Gillibrand, Schumer, King, Israel, Bishop Urge FEMA to Award Disaster Funding for Suffolk County to Make Needed Upgrades to Bergen Point Outfall Pipe
By Long Island News & PR Published: February 07 2014
Pipeline that runs from Suffolk County’s largest sewage treatment plant deteriorating, extremely vulnerable to weather hazards.
Washington, DC - February 7, 2014 - U.S. Senators Kirsten Gillibrand, a member of the Senate Environment and Public Works Committee, and Charles Schumer, and Congressmen Pete King, Steve Israel, and Tim Bishop today urged the Federal Emergency Management Agency (FEMA) to back Suffolk County’s application for federal disaster funding through the agency’s Hazard Mitigation Grant Program (HMGP) to help make critical infrastructure upgrades to the county’s largest sewage treatment plant. The Bergen Point Sewage Treatment Plant’s (STP) ocean outfall pipeline, which spans over thirty-thousand feet long and serves approximately 120,000 Long Island households, has shown substantial signs of deterioration, including hundreds of breaks in high-tension wires that keep the concrete surrounding the pipe intact. More than one year after Superstorm Sandy and after back-to-back winter storms this year, lawmakers pointed out that the steel pipe is extremely vulnerable to future weather hazards and catastrophic damage could occur if the pipe were to leak or collapse.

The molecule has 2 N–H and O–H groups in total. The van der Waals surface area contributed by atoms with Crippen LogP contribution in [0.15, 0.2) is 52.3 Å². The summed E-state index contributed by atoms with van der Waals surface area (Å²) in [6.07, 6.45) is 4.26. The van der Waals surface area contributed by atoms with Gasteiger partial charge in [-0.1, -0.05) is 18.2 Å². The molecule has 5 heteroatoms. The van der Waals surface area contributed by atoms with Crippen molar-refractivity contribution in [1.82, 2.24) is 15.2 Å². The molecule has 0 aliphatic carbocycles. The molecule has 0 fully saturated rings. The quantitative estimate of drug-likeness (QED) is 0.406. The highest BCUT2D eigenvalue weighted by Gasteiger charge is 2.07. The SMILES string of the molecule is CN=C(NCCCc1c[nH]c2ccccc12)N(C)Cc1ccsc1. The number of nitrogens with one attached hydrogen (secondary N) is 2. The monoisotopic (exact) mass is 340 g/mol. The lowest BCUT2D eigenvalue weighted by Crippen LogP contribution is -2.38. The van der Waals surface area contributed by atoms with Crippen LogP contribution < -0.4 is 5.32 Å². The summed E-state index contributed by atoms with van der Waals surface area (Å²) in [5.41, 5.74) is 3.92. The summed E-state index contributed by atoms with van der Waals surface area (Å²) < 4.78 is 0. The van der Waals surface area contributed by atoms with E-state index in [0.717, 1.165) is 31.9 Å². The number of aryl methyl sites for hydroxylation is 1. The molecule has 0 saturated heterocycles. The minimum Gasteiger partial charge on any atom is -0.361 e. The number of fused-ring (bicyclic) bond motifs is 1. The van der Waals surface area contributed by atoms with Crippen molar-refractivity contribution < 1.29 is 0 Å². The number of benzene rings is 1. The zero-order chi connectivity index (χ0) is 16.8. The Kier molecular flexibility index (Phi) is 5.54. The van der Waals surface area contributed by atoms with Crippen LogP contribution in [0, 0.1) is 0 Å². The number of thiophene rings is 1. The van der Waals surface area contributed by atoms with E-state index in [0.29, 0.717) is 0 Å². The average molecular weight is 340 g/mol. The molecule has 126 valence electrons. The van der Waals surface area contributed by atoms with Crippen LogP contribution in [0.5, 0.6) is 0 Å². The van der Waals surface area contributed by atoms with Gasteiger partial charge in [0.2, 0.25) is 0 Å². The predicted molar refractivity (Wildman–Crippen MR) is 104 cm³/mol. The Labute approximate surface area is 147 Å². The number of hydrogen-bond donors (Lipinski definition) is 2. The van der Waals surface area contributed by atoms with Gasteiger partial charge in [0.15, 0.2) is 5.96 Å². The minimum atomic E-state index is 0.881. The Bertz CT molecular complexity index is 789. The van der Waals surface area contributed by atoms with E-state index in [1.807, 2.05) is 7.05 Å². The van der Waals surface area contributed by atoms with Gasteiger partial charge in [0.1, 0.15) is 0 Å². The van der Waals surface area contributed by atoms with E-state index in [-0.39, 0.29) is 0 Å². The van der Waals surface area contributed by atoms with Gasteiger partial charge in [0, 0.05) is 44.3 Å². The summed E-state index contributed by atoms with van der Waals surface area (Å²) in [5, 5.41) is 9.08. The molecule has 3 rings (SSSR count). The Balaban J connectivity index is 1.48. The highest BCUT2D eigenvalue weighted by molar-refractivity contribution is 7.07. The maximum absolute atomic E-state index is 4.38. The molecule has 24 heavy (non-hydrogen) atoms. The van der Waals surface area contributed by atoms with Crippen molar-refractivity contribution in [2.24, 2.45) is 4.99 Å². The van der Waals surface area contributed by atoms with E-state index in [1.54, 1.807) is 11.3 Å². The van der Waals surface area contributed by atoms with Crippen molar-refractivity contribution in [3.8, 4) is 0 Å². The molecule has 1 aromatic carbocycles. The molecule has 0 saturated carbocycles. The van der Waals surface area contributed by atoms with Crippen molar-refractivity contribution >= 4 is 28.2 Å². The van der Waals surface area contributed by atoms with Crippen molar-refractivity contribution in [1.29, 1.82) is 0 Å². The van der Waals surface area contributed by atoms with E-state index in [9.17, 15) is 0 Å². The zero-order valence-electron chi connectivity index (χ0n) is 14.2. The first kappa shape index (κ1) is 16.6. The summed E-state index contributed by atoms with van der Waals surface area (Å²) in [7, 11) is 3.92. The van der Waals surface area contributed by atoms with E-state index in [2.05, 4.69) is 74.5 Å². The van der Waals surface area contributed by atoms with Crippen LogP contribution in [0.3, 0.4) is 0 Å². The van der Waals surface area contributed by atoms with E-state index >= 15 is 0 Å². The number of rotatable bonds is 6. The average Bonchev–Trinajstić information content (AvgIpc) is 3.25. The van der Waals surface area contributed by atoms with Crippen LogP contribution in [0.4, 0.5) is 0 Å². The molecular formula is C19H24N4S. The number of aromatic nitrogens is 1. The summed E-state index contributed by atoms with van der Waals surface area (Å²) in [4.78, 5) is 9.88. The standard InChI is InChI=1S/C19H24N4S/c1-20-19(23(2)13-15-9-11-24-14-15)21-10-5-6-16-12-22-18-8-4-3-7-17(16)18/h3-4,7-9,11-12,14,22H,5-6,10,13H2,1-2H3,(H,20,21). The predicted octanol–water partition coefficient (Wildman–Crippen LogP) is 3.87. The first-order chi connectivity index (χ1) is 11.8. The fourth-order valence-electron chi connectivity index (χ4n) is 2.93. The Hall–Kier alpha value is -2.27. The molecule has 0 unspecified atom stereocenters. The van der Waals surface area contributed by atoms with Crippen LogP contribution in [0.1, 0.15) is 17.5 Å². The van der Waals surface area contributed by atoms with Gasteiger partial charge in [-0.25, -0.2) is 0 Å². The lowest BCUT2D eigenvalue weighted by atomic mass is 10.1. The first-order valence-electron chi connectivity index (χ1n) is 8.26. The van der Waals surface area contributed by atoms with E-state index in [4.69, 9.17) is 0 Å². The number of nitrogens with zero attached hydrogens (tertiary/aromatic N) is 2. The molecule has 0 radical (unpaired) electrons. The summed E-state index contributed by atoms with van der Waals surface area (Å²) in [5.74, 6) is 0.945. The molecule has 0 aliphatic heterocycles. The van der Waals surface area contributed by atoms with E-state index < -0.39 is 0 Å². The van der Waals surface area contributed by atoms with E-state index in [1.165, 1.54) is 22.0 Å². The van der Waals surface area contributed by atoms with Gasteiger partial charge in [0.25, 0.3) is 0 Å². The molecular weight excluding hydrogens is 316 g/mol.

“As we learn the lessons of Superstorm Sandy, we must develop a storm-resilient strategy to ensure that Suffolk County is armed with resources to upgrade wastewater treatment plants, protect communities from future disasters, and keep our families safe,” said Senator Gillibrand. “I urge FEMA to immediately grant Suffolk County the federal funding necessary to help replace Bergen Point STP’s deteriorating pipeline that could harm Great South Bay and hundreds of thousands of Long Island families.”